Philippe Blanchard (FR) has created independent and commissioned performances at the forefront of Swedish contemporary dance and with European dance companies for nearly twenty years. His works are articulated through installation-like studies with skilled as well as untrained performers. Suggesting rather than telling, Blanchard's finely layered pieces address the creative potential of each viewer by making room for interpretation, uncertainty, and wonder. An adventurous artist daring to explore unknown subjects and methods, he develops his expression in a continual process of investigation where every project is bound to its own rules while moving consciously forward from the previous one. After creating works such as "Airbag", "Noodles", "Quiproquo", "One's company”, and "How about you?" Philippe relocated to the U.K where he created the works " This is that" and " There are no such thing such as silly things".


Anke Philipp (DE) is a visual artist who articulates her work through collaborations with artists, choreographers, performers, and curators. She studied fine art at Städelschule Frankfurt and Kassel as well as arts in education, art history and cultural anthropology at the University of Frankfurt,a M. She is currently collaborating with Vienna based artists Deborah Hazler, United Sorry, and Oleg Soulimenko. She has created stage installations, set designs, and costumes for Arttu Palmio, nadaproductions, Anat Tainberg/Roisz, Jeremy Wade, Hanna Hurzig, and Adekwat/Philippe Blanchard. In collaboration with set designer and visual artist Doris Dziersk she has realized interventions and site-specific works in Austria and Germany at venues including Hebbel am Ufer Berlin.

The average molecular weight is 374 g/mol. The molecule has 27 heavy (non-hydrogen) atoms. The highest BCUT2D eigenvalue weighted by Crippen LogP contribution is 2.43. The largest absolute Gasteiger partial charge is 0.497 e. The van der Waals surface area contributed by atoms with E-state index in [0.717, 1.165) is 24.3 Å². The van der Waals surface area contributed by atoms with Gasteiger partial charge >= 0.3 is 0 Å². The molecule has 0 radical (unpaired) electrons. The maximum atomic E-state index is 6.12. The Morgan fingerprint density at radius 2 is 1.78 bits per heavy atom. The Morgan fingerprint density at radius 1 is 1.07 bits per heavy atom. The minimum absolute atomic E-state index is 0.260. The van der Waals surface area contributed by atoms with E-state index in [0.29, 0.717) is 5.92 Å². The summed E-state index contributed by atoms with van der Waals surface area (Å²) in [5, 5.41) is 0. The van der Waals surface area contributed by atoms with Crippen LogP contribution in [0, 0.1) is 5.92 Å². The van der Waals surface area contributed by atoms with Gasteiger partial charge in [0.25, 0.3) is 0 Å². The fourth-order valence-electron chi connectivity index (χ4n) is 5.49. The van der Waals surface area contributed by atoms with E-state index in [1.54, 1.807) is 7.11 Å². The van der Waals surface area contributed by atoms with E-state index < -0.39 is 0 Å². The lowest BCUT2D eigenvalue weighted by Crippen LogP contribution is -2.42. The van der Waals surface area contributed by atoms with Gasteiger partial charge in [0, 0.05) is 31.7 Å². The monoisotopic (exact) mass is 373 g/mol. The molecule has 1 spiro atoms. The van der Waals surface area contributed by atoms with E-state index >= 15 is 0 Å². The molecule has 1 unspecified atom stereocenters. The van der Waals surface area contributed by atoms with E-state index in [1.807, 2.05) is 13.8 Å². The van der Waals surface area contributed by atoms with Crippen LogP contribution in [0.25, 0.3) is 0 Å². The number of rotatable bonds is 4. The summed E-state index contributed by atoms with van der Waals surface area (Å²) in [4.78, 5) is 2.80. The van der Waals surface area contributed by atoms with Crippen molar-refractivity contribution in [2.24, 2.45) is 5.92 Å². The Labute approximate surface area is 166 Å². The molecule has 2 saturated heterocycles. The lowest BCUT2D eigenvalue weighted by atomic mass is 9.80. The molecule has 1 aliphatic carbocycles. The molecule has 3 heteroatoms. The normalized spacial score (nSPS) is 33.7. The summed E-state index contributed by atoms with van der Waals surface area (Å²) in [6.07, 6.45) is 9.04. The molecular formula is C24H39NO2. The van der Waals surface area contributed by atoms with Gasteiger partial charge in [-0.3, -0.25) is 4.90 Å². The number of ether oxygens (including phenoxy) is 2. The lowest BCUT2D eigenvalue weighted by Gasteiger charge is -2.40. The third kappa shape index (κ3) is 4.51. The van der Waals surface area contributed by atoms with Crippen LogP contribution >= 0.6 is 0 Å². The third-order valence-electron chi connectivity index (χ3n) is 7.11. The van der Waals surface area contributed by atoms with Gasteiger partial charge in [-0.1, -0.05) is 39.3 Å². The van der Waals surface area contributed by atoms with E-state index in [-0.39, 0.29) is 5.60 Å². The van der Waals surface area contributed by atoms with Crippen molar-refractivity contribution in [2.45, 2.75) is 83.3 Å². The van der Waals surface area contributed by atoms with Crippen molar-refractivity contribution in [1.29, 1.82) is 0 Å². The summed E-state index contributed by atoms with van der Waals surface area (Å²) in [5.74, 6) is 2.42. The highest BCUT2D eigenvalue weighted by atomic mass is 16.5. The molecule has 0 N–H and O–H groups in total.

Neil Callaghan (UK) has created performances since 2002 with collaborators from the fields of dance, theatre, and the visual arts. He has participated in works with theater companies including, Lea Anderson’s Featherstonehaughs, Requardt&Rosenberg, Emilyn Claid, Doris Uhlich, Nicola Conibere, and Meg Stuart. He is involved in an on-going collaboration with Simone Kenyon and they have shown their work at Hayward Gallery, Lilian Baylis Theatre, and Fierce Festival, Birmingham. Neil is a member of the Sadlers Wells Summer University (2015-18), and is currently touring Until Our Hearts Stop with Meg Stuart/Damaged Goods. Neil’s current interest is sensation, perception and shared experience. 




Blue Java  MARC Mentorship, August/September 2016:.

In a world where sight no longer defines our kinetic experience, bodies meet through an investigation of hearing and tactility. How is distance and touch measured through sound? Where does contact begin and end?